Here's a fine album for fans of traditional music. Christina Smith and Jean Hewson are Newfoundlanders very much steeped in the music of a region known for great traditional music. Smith plays fiddle and cello and adds backing vocals and Hewson sings and plays guitar. They are joined by Greg Walsh on vocals, Frank Maher on accordion, Rick West on bodhran and Wade Pinhorn on bass. Gaston Bernard of the band Matapat adds feet on one track.
The album is almost equally divided between tune sets and songs, starting off with a set of three reels, Breakwater Boys Breakdown/Clyde Well's Dream/The Meech Lake Breakdown by the late Emile Benoit, a well-known figure in Canadian traditional music. Smith's fiddle playing is solid if not flashy and Hewson's rhythm guitar underpins the tunes quite well. The title song, August Gale, written by Billy Wilson of Merasheen Island concerns a terrible storm which hit Placentia Bay in 1927 killing 40 fishermen. Hewson sings in a strong voice with a pronounced vibrato which will be more to some folks liking than others but, personally, I think it works, never going to far.
The next set of tunes (they alternate for the most part) are traditional stepdance tunes from the repertoire of Rufus Guinchard, another well-known fiddler from the region. Again well played and lively. The traditional song The Green Shores of Fogo follows and features a very nice melody, very well suited to this song of lovers parting. The humorously named Sinus Infection Jig/Dr. Redmond to the Rescue/Dr. Burrage's Jig set are originals by Hewson. We're told in the booklet notes that the tunes arose from a particularly vicious sinus infection and are in tribute to the doctors who healed her. She does some flatpicking on this set which highlight her abilities on guitar.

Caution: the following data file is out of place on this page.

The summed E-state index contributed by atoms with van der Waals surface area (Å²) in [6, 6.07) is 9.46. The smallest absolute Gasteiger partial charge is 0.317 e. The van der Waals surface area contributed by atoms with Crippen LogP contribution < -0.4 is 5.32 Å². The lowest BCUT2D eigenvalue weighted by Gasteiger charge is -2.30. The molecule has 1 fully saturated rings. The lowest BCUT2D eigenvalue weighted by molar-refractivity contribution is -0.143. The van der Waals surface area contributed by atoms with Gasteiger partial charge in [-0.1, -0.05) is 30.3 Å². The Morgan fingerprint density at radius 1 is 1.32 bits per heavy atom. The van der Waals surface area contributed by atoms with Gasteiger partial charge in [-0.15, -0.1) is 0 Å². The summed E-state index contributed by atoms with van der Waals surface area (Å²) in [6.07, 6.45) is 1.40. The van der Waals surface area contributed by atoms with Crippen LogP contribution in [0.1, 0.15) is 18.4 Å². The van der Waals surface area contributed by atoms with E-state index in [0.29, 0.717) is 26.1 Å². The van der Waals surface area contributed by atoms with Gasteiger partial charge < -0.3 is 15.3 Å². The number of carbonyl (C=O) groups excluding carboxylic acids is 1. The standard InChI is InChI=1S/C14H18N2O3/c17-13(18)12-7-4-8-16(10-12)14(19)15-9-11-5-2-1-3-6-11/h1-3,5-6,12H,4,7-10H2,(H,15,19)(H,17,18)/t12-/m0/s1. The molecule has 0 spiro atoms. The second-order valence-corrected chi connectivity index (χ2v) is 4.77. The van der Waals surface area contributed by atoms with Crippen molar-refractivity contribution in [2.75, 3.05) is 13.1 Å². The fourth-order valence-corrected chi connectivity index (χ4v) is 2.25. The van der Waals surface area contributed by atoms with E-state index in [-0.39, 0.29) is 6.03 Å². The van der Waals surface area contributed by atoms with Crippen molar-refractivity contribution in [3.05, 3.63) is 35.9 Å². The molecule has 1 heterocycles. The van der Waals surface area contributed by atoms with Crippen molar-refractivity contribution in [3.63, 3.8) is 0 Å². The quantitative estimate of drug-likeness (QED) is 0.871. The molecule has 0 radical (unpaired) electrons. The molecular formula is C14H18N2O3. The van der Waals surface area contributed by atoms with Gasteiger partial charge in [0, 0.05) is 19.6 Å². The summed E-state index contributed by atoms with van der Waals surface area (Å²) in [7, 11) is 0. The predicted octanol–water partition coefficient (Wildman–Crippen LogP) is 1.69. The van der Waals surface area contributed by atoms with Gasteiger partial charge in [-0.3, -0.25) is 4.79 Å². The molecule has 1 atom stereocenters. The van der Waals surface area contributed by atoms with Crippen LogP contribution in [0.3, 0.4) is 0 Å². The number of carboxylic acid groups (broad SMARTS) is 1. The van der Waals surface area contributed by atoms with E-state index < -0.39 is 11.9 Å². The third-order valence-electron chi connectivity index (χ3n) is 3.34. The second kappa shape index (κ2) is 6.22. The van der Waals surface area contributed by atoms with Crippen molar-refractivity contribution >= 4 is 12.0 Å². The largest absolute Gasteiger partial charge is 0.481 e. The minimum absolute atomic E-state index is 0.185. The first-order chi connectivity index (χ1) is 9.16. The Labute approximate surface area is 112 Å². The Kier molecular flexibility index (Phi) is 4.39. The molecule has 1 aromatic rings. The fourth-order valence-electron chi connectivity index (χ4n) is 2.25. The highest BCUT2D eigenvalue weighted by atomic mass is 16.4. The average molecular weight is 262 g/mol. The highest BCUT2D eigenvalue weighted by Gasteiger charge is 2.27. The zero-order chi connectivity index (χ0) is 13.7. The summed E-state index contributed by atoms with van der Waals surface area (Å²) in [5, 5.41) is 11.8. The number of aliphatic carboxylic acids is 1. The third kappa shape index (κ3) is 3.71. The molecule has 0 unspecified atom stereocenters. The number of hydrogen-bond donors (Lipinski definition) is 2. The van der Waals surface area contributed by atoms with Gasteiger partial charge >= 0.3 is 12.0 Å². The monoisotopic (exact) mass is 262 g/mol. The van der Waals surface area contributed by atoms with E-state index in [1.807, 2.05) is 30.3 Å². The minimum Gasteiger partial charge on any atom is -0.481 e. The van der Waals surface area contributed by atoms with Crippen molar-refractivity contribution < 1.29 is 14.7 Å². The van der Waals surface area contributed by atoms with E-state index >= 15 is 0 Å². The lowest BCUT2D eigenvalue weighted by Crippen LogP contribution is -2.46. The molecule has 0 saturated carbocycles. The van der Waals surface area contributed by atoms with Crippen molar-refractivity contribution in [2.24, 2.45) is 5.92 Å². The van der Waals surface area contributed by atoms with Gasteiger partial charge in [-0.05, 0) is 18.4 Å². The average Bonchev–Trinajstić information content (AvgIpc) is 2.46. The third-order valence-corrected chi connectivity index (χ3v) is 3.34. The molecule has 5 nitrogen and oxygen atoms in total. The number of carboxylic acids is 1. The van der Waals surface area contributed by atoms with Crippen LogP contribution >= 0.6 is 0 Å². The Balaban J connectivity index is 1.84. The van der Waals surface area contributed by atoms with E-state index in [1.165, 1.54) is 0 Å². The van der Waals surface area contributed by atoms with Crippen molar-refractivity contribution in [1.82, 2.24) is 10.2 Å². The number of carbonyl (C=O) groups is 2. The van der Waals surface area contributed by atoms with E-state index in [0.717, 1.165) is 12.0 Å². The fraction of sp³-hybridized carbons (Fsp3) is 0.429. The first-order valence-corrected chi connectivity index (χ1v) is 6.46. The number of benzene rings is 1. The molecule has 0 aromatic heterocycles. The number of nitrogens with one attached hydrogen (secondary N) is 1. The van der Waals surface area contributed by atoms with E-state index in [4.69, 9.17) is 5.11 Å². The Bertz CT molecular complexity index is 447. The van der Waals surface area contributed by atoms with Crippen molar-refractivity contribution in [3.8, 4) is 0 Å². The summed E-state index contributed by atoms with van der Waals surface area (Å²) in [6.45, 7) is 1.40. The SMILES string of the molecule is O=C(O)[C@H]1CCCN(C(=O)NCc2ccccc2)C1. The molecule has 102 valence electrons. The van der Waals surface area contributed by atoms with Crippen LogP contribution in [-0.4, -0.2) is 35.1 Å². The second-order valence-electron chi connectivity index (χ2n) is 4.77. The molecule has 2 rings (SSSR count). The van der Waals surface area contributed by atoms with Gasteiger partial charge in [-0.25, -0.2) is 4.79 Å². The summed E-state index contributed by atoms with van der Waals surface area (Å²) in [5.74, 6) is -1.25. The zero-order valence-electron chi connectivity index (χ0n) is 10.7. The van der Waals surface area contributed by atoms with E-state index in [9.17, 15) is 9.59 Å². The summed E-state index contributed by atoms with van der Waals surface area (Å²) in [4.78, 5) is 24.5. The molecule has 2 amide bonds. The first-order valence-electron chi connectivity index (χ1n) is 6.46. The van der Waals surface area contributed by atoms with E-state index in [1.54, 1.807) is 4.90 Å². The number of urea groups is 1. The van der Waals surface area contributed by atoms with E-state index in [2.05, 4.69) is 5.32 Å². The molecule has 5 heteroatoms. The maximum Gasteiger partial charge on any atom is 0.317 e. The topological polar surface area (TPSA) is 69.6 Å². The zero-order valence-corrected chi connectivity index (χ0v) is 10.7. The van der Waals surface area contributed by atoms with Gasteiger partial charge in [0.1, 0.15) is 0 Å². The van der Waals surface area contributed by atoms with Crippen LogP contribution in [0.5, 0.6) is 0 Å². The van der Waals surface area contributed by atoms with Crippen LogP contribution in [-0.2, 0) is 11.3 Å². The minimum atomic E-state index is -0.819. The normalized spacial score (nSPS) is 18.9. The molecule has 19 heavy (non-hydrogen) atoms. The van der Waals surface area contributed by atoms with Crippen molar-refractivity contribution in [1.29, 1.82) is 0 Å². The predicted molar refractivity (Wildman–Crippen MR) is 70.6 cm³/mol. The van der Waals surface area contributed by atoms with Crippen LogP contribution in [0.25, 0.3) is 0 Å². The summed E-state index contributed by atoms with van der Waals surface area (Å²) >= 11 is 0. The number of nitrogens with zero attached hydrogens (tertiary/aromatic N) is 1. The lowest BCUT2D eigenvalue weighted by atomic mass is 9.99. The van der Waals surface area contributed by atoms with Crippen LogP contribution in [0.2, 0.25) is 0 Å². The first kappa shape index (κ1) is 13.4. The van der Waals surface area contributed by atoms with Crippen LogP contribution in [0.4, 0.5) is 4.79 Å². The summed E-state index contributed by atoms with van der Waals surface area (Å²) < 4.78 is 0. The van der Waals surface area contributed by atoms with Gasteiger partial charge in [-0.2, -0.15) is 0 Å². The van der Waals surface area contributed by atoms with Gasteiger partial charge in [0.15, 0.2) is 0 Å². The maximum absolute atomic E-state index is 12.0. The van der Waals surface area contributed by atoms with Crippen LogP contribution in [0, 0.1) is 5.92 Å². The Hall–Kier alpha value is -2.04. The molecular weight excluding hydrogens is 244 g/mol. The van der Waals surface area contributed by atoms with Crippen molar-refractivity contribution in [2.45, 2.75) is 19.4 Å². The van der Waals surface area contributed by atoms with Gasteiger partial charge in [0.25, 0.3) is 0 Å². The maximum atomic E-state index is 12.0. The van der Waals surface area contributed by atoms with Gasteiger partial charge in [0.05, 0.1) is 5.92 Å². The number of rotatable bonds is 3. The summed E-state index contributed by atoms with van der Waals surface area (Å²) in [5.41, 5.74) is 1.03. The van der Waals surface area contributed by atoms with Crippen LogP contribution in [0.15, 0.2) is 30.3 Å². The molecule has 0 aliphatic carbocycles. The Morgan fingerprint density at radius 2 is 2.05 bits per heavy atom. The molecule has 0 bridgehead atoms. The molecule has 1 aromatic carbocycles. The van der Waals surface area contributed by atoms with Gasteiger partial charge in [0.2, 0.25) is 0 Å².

Butter and Cheese, a song about food and illicit courtship, brings comic relief amidst the songs of storms and lost love. Two tunes from the playing of Frank Maher, Frank Stamp's Tune/Tom Lake's Favorite, follow. Next is one of the highlights of the album, a duet by Hewson and Greg Walsh on the traditional song, The Privateer, another song of lovers parting. Walsh is a fine singer who, if my research is correct, is a member of the Newfoundland band The Navigators. ( I'll be in search of albums by this band based on what I've heard here.)
Then again we're back to the tune sets with Six-handed Reel/Joey Clement's/Cyril Flynn's Good Old Tune/Mrs. Belle's Close-in Tune, tunes collected form all over Newfoundland. The song Curragh of Kildare which follows is another highlight of the album. This is perhaps Hewson's best solo performance on the album and a beautiful song to boot. Smith's cello backing is just the right touch. Three jigs from Rufus Guinchard, Jim Rumbolt's Tune/Father's Jig/Esau Payne's Tune are up next.
The Snow Shovellers Waltz, an original tune of Smith's, was written, we're told, during the winter of 2000-20001 during which St. John's received six metres of snow, the most ever recorded in North America since records began being kept in the 1880's. Atlantic Blue is a song by well-known Canadian songwriter Ron Hynes and is in memory of those who died when the oil rig Ocean Ranger went down in a storm on Valentine's Day 1982. Based on the strength of this song it's easy to see why Hynes is held in high regard among Canadian songwriters. The album finishes up with Le Bon Vin, a traditional french song collected by Kenneth Peacock in Port-au-Port Peninsula. The feet of Gaston Bernard give the tune a typical French-Canadian feel.
Christina Smith and Jean Hewson are excellent representatives of the strong folk music scene of Newfoundland. Their close associations with the earlier generations of musicians from the area are clear and contribute, no doubt, to the quality of their performance here.
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